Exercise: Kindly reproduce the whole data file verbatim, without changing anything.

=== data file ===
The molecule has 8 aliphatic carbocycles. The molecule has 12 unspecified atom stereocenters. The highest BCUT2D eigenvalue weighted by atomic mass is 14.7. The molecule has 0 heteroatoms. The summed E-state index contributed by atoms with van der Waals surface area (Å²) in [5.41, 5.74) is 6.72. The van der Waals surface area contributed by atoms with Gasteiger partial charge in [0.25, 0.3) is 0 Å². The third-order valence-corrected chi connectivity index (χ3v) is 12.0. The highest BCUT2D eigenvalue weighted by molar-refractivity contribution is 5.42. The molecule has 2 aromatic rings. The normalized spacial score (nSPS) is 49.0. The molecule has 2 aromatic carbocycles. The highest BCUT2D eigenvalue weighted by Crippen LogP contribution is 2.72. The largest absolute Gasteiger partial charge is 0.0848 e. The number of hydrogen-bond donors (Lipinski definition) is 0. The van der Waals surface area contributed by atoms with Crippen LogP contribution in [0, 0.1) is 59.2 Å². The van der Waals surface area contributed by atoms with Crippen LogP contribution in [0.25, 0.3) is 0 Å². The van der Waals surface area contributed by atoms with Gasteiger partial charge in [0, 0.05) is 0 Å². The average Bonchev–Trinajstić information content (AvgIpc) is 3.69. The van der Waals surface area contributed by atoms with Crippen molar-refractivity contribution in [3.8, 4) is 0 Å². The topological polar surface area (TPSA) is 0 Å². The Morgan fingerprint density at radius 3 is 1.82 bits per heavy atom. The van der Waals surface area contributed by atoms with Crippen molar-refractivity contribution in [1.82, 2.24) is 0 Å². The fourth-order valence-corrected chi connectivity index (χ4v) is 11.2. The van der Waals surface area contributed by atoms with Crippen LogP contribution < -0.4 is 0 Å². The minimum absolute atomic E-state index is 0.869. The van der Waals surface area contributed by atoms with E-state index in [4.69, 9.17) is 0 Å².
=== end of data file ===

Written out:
The molecule has 8 aliphatic carbocycles. The molecule has 12 unspecified atom stereocenters. The highest BCUT2D eigenvalue weighted by atomic mass is 14.7. The molecule has 0 heteroatoms. The summed E-state index contributed by atoms with van der Waals surface area (Å²) in [5.41, 5.74) is 6.72. The van der Waals surface area contributed by atoms with Gasteiger partial charge in [0.25, 0.3) is 0 Å². The third-order valence-corrected chi connectivity index (χ3v) is 12.0. The highest BCUT2D eigenvalue weighted by molar-refractivity contribution is 5.42. The molecule has 2 aromatic rings. The normalized spacial score (nSPS) is 49.0. The molecule has 2 aromatic carbocycles. The highest BCUT2D eigenvalue weighted by Crippen LogP contribution is 2.72. The largest absolute Gasteiger partial charge is 0.0848 e. The number of hydrogen-bond donors (Lipinski definition) is 0. The van der Waals surface area contributed by atoms with Crippen LogP contribution in [0, 0.1) is 59.2 Å². The van der Waals surface area contributed by atoms with Crippen LogP contribution in [0.25, 0.3) is 0 Å². The van der Waals surface area contributed by atoms with Gasteiger partial charge in [0, 0.05) is 0 Å². The average Bonchev–Trinajstić information content (AvgIpc) is 3.69. The van der Waals surface area contributed by atoms with Crippen molar-refractivity contribution in [3.8, 4) is 0 Å². The topological polar surface area (TPSA) is 0 Å². The Morgan fingerprint density at radius 3 is 1.82 bits per heavy atom. The van der Waals surface area contributed by atoms with Crippen molar-refractivity contribution in [1.82, 2.24) is 0 Å². The fourth-order valence-corrected chi connectivity index (χ4v) is 11.2. The van der Waals surface area contributed by atoms with Crippen LogP contribution < -0.4 is 0 Å². The minimum absolute atomic E-state index is 0.869. The van der Waals surface area contributed by atoms with E-state index in [4.69, 9.17) is 0 Å².